Free Tools & Strategies to Protect Your Kids When Gaming or Browsing Online
In an age where digital entertainment and online resources are an ever-present part of our student’s lives, it is also important to be prepared with a simple toolbox of tools and guidance to help you not only manage the screen time of students but also their vulnerability to online threats and inappropriate content. I have identified a few simple suggestions and resources which I use in my own home that I think will be helpful to you as well.
Charge & Use Gaming Computers, Laptops, and Chromebooks In Central Locations
Children who are using devices should never be allowed to isolate themselves in their own rooms or have too much control over their own access to the devices. Keeping devices in central locations like living room tables, kitchen counters reduces the likelihood of responding to an inappropriate online chat request or visiting inappropriate sites. It is also an opportunity to start a conversation with them around how and what they use the device for and develop positive and regulated work habits with digital technology. Consider dedicated on and off times for devices and charge devices in an open area or parents’ bedroom. Always ask your children who they chat with online and create a dialogue at an early age.
Review Policies of Apps & Resources
Talk with your child about the age-appropriateness and content found on specific apps like Instagram, Tik-Tok, and Snap Chat. All of these social media apps have an age requirement of 13 and above. These restrictions are part of the Children’s Online Privacy Protection Rule (COPPA) enacted in 1998 ( https://icac.scag.gov/age-child-use-social-media/). Be sure to monitor devices you have provided your child for social media accounts that may have been created without your knowledge.
Discuss Creating Safe Passwords
Discuss with your children the value of their personal identity when creating a username and good password. Safe passwords reduce the chances of hacked accounts and online security concerns. Be sure passwords have as many numbers and symbol characters as possible and do not include common words or keyboard sequences of characters. Try to have passwords be as unique as possible between different sites.
To review your own or your child’s password which uses a Google Account visit the tool http://passwords.google.com and do a review of the strength and security of all of your passwords using a specific Gmail address.
Create Schedules For Devices In Your Home
Both Verizon and Xfinity have parental control apps that support controls for managing app usage, device connectivity schedules, and restricting access to specific sites. I personally create child profiles and monitor the dedicated time on a specific app or restrict usage past a specific time. Use the links included to begin investigating the tools and try to use them to manage your child’s connection to your home network. I would add that the benefit of these tools beyond managing your child’s devices is that they assist in helping you to perform your own network analysis of the devices, usage, and network security and connection speeds. The links below are the links for Xfinity and Verizon parent controls.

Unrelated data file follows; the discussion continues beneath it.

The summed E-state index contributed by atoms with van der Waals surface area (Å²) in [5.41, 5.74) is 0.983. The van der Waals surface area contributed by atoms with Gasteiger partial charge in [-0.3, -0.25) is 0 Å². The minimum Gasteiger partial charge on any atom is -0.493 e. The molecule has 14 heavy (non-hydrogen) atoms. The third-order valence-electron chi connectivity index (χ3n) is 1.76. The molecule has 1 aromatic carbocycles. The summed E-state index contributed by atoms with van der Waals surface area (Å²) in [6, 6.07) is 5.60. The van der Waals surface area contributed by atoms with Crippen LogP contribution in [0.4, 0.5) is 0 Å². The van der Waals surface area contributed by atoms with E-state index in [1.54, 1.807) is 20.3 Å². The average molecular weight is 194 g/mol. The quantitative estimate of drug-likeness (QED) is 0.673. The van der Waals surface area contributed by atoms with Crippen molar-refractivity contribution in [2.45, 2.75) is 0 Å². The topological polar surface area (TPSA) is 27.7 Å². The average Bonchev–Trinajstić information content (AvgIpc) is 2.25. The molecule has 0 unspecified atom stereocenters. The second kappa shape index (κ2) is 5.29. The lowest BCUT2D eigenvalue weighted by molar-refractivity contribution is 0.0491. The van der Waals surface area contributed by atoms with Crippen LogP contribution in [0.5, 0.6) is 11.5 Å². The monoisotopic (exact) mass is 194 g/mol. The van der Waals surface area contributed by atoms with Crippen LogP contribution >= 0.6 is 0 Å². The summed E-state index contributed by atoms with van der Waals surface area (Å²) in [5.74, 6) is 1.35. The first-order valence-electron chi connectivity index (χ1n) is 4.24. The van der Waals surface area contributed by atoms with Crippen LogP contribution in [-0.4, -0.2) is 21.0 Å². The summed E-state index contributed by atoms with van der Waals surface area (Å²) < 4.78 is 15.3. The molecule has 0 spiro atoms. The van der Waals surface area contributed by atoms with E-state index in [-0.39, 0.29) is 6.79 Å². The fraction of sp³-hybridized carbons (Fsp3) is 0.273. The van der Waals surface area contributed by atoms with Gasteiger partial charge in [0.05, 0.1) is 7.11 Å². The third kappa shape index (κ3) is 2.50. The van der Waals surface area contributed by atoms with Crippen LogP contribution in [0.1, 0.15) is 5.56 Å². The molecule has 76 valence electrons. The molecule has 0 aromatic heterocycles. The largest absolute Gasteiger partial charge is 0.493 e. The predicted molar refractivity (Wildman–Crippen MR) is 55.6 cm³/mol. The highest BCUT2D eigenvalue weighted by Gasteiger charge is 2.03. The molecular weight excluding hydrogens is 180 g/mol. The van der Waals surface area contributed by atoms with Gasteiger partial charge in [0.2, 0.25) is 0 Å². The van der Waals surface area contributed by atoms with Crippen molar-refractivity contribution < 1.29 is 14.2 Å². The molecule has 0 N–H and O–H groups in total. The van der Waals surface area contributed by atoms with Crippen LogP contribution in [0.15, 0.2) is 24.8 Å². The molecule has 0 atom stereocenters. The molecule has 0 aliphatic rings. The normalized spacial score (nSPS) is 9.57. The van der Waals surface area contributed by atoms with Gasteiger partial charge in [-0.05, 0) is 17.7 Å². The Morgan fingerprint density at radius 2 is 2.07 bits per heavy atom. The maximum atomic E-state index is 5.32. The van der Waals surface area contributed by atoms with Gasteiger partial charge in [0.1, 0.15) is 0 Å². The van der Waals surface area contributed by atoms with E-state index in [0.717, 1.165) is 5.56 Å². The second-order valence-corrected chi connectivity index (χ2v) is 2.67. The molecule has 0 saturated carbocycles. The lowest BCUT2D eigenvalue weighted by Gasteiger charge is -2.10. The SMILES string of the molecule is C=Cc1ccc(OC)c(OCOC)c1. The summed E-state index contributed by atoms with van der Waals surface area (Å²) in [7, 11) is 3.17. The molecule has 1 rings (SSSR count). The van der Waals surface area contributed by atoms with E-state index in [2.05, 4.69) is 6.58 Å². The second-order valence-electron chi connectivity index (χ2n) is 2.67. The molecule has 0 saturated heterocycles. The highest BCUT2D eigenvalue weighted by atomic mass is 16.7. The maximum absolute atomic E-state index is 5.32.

Review the Appropriateness of Movies and Digital Resources Together
Use the request of a movie or digital resource from your children as an opportunity to use www.commonsensemedia.org to review the age and content appropriateness together. This website which also has an app is an amazing way to quickly review the age-appropriateness and content present in movies and digital resources. This site will assist with starting a dialogue on what types of content is appropriate for your children’s age and allow you to make decisions together and develop a method for reviewing content they request in a way that you can both understand.
All of these resources, tools, and strategies require creating a sustained dialogue with children on their choices and habits with using technology independently. It also requires a commitment to discussing appropriate resources regularly and monitoring your child’s behavior online consistently. No one tool or resource will fully protect your child and you need to be proactive to understand how they use technology for social connection and entertainment. Develop a plan for managing the devices in your home and have regular conversations with children about the sites they visit, the resources they use, and who they connect with online.